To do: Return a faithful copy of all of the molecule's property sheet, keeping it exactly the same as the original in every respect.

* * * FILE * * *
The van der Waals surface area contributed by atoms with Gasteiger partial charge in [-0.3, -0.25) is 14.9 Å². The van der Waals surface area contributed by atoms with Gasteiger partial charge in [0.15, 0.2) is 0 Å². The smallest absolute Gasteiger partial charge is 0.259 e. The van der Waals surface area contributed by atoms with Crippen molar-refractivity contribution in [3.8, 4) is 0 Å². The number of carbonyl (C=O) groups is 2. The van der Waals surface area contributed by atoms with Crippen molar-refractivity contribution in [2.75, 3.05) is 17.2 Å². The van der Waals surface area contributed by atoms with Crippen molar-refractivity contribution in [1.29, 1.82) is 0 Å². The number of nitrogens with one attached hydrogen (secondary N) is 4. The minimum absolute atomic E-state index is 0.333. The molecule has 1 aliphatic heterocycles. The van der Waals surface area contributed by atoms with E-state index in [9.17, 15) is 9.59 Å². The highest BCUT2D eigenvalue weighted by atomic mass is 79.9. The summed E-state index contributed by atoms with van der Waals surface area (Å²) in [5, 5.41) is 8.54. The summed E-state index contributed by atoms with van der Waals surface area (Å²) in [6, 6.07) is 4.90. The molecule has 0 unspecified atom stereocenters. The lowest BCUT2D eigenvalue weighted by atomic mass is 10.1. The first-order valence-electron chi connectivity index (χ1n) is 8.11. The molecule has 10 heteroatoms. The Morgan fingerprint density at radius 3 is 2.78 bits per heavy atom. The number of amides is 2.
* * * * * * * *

The van der Waals surface area contributed by atoms with Gasteiger partial charge in [-0.3, -0.25) is 14.9 Å². The van der Waals surface area contributed by atoms with Gasteiger partial charge in [0.15, 0.2) is 0 Å². The smallest absolute Gasteiger partial charge is 0.259 e. The van der Waals surface area contributed by atoms with Crippen molar-refractivity contribution in [3.8, 4) is 0 Å². The number of carbonyl (C=O) groups is 2. The van der Waals surface area contributed by atoms with Crippen molar-refractivity contribution in [2.75, 3.05) is 17.2 Å². The van der Waals surface area contributed by atoms with Crippen molar-refractivity contribution in [1.29, 1.82) is 0 Å². The number of nitrogens with one attached hydrogen (secondary N) is 4. The minimum absolute atomic E-state index is 0.333. The molecule has 1 aliphatic heterocycles. The van der Waals surface area contributed by atoms with E-state index in [9.17, 15) is 9.59 Å². The highest BCUT2D eigenvalue weighted by atomic mass is 79.9. The summed E-state index contributed by atoms with van der Waals surface area (Å²) in [5, 5.41) is 8.54. The summed E-state index contributed by atoms with van der Waals surface area (Å²) in [6, 6.07) is 4.90. The molecule has 0 unspecified atom stereocenters. The lowest BCUT2D eigenvalue weighted by atomic mass is 10.1. The first-order valence-electron chi connectivity index (χ1n) is 8.11. The molecule has 10 heteroatoms. The Morgan fingerprint density at radius 3 is 2.78 bits per heavy atom. The number of amides is 2.